Ballet Versus Football Or A Pas De Deux Without Pointe Shoes?
Posted Aug 25 2008 3:21pm
Many people think that ballet is only heavily stylized dancing, and that especially male dancers are not very strong outside of their art. However, it is actually a complicated practice that involves advanced physics and mathematical principles. Although the years of ballet exercises allows the dancers to make it look effortless, it is an extremely difficult, disciplined, and enchanting art form. "American football is a sport hardly known for its grace and poise, but many players have swapped their pads for points, to do ballet."
Ballet is actually the foundation of most western dance forms, since ballet teaches good work habits, and a safe technique that enables the dancers to perform for many years with less chance of injury.
The graceful dance moves and combinations of movements in classical choreography are taught nowadays with increasing awareness of movement analysis. Correct ballet moves involve the elements of physics in terms balance, center of gravity, leverage and rotational mechanics among others.
The result of accurate ballet training is the ability to balance in a complex position, over a small area and support on the floor. Such as the tiny platform of the pointe shoe.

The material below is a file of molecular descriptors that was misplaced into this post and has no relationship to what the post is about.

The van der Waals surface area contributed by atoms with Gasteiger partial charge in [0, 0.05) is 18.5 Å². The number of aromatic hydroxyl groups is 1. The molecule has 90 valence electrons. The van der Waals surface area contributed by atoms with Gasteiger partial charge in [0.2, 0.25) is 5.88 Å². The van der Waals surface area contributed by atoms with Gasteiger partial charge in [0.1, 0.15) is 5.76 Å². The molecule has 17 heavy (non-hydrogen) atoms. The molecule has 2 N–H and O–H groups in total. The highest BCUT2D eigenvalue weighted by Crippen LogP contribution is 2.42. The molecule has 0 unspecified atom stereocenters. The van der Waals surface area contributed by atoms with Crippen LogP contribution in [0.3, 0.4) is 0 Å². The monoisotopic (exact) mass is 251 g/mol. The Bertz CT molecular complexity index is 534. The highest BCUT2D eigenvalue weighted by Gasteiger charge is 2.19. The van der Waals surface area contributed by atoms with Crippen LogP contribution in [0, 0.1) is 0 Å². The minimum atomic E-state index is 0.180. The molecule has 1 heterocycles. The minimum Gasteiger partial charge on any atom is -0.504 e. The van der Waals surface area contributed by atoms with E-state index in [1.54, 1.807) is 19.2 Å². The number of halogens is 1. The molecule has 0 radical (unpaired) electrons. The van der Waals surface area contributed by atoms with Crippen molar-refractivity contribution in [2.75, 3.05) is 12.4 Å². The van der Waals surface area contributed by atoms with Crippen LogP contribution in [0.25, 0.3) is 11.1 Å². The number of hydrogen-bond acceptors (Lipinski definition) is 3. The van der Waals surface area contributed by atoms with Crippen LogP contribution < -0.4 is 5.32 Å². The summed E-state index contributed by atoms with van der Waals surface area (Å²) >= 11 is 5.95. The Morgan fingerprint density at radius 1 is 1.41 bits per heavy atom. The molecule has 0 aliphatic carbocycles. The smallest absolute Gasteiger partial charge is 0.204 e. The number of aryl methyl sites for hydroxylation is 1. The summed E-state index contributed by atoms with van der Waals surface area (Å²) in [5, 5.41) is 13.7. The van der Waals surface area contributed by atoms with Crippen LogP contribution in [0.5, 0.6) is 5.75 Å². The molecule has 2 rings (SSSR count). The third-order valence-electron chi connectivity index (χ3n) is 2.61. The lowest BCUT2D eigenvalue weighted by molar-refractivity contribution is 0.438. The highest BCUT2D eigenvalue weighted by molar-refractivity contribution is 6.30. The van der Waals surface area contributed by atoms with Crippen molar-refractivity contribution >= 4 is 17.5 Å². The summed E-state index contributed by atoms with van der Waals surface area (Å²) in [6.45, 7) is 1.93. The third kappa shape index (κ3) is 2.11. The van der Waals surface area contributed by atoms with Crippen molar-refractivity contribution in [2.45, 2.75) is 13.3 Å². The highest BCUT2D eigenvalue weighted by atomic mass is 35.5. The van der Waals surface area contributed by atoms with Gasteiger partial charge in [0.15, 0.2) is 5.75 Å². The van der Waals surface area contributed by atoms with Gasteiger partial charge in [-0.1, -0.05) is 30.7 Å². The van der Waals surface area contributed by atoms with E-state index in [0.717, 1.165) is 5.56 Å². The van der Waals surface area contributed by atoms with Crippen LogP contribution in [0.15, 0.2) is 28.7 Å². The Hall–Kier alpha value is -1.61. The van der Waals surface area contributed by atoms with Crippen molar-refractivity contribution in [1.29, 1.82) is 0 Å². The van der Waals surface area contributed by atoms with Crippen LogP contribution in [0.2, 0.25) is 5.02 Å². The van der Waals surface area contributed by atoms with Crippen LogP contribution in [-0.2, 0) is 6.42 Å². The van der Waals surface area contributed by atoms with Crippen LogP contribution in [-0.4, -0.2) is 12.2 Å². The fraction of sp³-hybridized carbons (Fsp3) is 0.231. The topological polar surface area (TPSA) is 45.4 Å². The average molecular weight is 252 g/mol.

Physically, in ballet a condition of balance exists when a dancer retains her/his postural plumb line both in a motionless pose, or while moving on a vertical line.
"American football is a sport hardly known for its grace and poise, but many players have swapped their pads for points, to do ballet. Ballet dancers are renowned for their agility; they are able to leap, land and turn with, well... with balletic grace. This has led researchers and sports team players and coaches to experiment with ballet and other dance forms as a conditioning method. Superbowl winner and former top high-hurdler Willie Gault was one such player who believed his on-field performance and resistance to injury was enhanced by ballet. Ballet has in fact been used within American football since the 1970s."
The entire article is here: http://www.pponline.co.uk/encyc/can-athletes-dance-their-way-to-agility.
If a dancer's or football player's center of gravity isn't in line with other equilibrium state forces, they will be unbalanced and experience an angular acceleration towards the ground, causing them to fall to one side.
Turning movements are common in all forms of dance, which also requires a great deal of physical, as well as scientific awareness that helps achieve the mastery of a perfect turn, or, pirouette. Football players rely on well-trained reflexes to dodge, spin suddenly, maintaining balance and speed. Ballet training enhances these abilities. It also breaks down many basic movements football players use, allowing them to understand how to prevent muscle and joint injuries.
"Ballet versus football" might be more correctly referred to as a pas de deux in training forms for many athletes.
If you are a football player in training and want to see some of the most strength building basic ballet exercises this is the manual that will tell you all you need to start. It is written by a physiotherapist and will train you for injury prevention.